ALEX BRUMMER: The ‘elite’ of Davos who are always wrong in the big decisions
ALEX BRUMMER: You can trust the Davos economic ‘elite’ to be wrong when it comes to the big market calls
Is the Davos elite finally getting the message? This year’s late-spring meeting will be without the twin pillars of American finance: the indispensable Jamie Dimon of JP Morgan and the world’s largest investor, Larry Fink of BlackRock.
This is a bit like celebrating the Platinum Jubilee commemorations without the Queen. The emerging themes in the Swiss mountains so far are post-Covid and Ukraine forecasts of the end of globalization and how cryptocurrencies are here to stay.
Longtime Davos watchers can be sure that whatever the consensus of this self-selected elite is, it will invariably be wrong.
The emerging themes at this year’s World Economic Forum in Davos so far are post-Covid and Ukraine forecasts of the end of globalization and how cryptocurrencies are here to stay.
On the eve of the great financial crisis of 2007-2009, the idea that the banking system was facing an existential event, having loaded its balance sheets with worthless structured debt built on rotten American mortgages, received little attention.
The smartest hedge funds had already spotted this fissure in global finance.
Former Fed Chairman Alan Greenspan’s view that the planet was a safer place because derivatives spread risk was terribly wrong.
What actually happened was that a series of financial creations broke out that required a global bailout.
The consequences in the form of new inflation are already being experienced.
In 2017, opinion leaders at Davos swooned at the presence of China’s now-paramount leader Xi Jinping as the new true voice of globalization. What has happened since then?
President Xi has taken the padding out of democracy in Hong Kong. He has relegated China’s new-age businessman Jack Ma to outer obscurity, stifled free markets and threatened Taiwan with military overflights.
Now he is helping to keep President Putin afloat in Russia. None of this was predicted as enamored bosses and parts of the Western liberal media swooned in his presence.
When Davos founder Klaus Schwab chaired events in January 2020 after Covid-19 unsettled China, the global pandemic and economic shutdown were low on the list of risk factors facing the world economy.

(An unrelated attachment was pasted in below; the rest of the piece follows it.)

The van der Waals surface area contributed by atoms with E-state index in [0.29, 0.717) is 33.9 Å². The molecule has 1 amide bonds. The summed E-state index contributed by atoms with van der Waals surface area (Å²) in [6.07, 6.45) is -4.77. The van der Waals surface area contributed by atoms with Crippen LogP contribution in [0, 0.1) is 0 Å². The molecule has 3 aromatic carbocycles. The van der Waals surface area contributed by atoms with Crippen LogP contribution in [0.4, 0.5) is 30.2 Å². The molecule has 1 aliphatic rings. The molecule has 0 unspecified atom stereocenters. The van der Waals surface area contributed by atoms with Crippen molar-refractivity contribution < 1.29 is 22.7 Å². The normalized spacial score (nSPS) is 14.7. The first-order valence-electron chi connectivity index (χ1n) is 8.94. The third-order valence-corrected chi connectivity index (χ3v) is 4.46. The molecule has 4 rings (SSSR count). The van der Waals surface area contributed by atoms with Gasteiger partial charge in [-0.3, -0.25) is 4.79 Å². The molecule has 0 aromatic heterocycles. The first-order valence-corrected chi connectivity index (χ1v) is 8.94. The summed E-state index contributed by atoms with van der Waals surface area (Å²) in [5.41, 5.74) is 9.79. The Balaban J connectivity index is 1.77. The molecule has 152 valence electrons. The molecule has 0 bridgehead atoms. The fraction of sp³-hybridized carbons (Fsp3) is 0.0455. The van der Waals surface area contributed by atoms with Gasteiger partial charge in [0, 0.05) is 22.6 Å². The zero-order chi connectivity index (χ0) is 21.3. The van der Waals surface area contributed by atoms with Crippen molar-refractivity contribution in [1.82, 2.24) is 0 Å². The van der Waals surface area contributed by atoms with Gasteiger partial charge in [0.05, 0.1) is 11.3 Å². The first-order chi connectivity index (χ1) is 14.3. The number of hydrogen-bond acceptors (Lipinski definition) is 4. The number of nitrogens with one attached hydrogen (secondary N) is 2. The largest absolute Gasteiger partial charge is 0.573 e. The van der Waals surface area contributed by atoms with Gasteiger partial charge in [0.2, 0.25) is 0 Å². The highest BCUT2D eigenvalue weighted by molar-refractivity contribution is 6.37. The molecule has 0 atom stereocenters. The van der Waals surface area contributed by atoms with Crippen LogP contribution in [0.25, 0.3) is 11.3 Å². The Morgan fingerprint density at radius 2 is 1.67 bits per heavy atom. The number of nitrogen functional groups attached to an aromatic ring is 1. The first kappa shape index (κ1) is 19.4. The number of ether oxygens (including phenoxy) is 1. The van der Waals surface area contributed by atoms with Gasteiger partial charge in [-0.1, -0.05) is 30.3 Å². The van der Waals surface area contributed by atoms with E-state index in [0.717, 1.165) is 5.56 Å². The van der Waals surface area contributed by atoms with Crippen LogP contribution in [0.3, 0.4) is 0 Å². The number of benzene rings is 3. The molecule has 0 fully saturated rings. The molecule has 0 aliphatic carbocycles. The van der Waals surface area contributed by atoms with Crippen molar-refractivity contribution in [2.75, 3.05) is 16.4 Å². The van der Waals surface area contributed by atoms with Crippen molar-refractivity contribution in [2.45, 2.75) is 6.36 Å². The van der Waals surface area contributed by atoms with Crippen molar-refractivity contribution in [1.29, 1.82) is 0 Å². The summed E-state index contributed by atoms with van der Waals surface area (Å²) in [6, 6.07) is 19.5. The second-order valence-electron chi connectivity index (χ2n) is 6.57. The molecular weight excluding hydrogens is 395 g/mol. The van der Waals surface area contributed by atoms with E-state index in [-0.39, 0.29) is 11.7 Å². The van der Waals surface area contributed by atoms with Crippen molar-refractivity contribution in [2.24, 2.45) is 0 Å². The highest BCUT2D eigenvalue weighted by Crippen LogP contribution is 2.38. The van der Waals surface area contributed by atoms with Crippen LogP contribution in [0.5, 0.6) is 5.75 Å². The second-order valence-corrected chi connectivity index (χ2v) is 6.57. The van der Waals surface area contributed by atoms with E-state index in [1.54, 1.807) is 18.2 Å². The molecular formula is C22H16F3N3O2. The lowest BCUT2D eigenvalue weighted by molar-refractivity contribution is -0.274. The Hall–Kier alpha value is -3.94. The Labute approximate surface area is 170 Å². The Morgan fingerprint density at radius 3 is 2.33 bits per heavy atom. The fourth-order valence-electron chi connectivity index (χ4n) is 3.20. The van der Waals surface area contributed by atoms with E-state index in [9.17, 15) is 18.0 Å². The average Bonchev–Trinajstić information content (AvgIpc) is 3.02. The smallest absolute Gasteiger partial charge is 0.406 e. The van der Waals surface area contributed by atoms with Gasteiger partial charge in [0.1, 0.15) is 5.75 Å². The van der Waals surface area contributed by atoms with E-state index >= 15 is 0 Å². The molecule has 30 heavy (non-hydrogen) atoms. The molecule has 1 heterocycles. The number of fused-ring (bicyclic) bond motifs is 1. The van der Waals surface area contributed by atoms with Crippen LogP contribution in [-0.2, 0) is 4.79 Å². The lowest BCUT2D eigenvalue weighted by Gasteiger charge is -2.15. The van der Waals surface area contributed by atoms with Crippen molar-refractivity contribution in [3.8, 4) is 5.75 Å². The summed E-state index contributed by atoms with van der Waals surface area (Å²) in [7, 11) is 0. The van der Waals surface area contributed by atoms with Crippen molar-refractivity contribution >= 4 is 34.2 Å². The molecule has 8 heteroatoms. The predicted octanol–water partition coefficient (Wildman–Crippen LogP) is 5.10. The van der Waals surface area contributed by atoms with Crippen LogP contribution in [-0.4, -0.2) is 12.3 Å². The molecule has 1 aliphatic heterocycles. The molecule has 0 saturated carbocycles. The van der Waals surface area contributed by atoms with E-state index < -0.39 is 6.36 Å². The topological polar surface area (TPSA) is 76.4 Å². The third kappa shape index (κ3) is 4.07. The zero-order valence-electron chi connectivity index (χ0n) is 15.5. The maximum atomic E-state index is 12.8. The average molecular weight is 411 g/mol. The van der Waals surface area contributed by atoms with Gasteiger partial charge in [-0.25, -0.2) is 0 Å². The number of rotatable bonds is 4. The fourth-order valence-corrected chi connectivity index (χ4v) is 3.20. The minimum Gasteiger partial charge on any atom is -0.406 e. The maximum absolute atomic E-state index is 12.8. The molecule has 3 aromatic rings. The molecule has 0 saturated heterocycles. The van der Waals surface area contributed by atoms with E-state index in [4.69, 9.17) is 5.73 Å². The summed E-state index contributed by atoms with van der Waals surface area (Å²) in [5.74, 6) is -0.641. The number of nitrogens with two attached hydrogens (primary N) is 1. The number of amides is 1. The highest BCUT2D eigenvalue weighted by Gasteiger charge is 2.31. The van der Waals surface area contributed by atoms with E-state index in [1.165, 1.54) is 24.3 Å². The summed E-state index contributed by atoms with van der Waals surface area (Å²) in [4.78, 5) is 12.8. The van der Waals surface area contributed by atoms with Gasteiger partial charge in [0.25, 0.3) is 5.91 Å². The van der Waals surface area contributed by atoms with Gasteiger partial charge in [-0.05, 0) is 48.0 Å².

This despite the fact that much of what we buy, from our clothes to our laptops, comes from China.
So what do we do with the notion that globalization is over?
What is certainly true is that the two great bursts of economic growth in modern times – the jump in world trade in the period from the 1870s to the First World War, and the opening of the World Trade Organization to China in this century – were great generators of growth
What the coronavirus and the Ukraine war have taught us is that the ‘just-in-time’ economy, when countries and companies operate without a safety net, is over.
Centrica, which gave up gas storage in 2017 at Rough off the east coast, is now in favor of the renovation. Germany is looking to the Middle East for energy supplies.
The United States has relocated some production from China, and so on. But the idea that the world’s most global companies, from Unilever to Volkswagen, are lifting the drawbridge of world trade is a fantasy. Steps will be taken to make the West less dependent on Russia and other rogue states.
The other big embarrassment at Davos is the presence in large numbers of what Reuters describes as the “crypto crowd.” This includes a bitcoin pizza stand on a high street dominated by cryptocurrency firms.
After $800 billion in crypto market losses in May, this looks a lot like the last cocktail on the Titanic.
You can trust Davos to lose or miss vital market calls.
Crocodile tears from Michael Lewis, the boss of German-owned energy giant E.On (no, not the genius author behind The Big Short) on the possibility that one in five UK households could end up in energy poverty this year as a result of increased fuel bills.
The E.On boss failed to acknowledge how his company made the situation across Europe more difficult by refusing to keep its nuclear plants running.
Furthermore, he failed to acknowledge that there is now a glut of liquefied natural gas in the UK and that wholesale prices have plummeted.
If E.On and other big energy companies were really concerned about consumers, they should be thinking about how some of the profit could be transferred, easing the upward pressure on the price cap.
This is how competitive markets should work.